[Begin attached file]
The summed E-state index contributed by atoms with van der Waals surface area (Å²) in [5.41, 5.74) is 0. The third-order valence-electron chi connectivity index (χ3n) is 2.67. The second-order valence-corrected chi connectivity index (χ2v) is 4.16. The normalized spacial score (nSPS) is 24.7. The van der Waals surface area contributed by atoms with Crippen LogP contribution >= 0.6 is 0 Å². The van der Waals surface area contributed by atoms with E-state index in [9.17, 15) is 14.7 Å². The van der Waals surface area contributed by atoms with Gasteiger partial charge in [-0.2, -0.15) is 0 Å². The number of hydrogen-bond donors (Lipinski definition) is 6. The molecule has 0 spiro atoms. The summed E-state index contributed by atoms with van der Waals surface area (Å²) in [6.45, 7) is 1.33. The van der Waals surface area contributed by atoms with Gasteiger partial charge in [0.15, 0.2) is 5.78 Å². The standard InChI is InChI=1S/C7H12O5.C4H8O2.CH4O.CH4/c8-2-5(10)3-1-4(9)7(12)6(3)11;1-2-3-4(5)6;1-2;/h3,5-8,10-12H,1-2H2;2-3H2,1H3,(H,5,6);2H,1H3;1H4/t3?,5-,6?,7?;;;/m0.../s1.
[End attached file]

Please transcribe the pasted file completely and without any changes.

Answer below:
The summed E-state index contributed by atoms with van der Waals surface area (Å²) in [5.41, 5.74) is 0. The third-order valence-electron chi connectivity index (χ3n) is 2.67. The second-order valence-corrected chi connectivity index (χ2v) is 4.16. The normalized spacial score (nSPS) is 24.7. The van der Waals surface area contributed by atoms with Crippen LogP contribution >= 0.6 is 0 Å². The van der Waals surface area contributed by atoms with E-state index in [9.17, 15) is 14.7 Å². The van der Waals surface area contributed by atoms with Gasteiger partial charge in [-0.2, -0.15) is 0 Å². The number of hydrogen-bond donors (Lipinski definition) is 6. The molecule has 0 spiro atoms. The summed E-state index contributed by atoms with van der Waals surface area (Å²) in [6.45, 7) is 1.33. The van der Waals surface area contributed by atoms with Gasteiger partial charge in [0.15, 0.2) is 5.78 Å². The standard InChI is InChI=1S/C7H12O5.C4H8O2.CH4O.CH4/c8-2-5(10)3-1-4(9)7(12)6(3)11;1-2-3-4(5)6;1-2;/h3,5-8,10-12H,1-2H2;2-3H2,1H3,(H,5,6);2H,1H3;1H4/t3?,5-,6?,7?;;;/m0.../s1.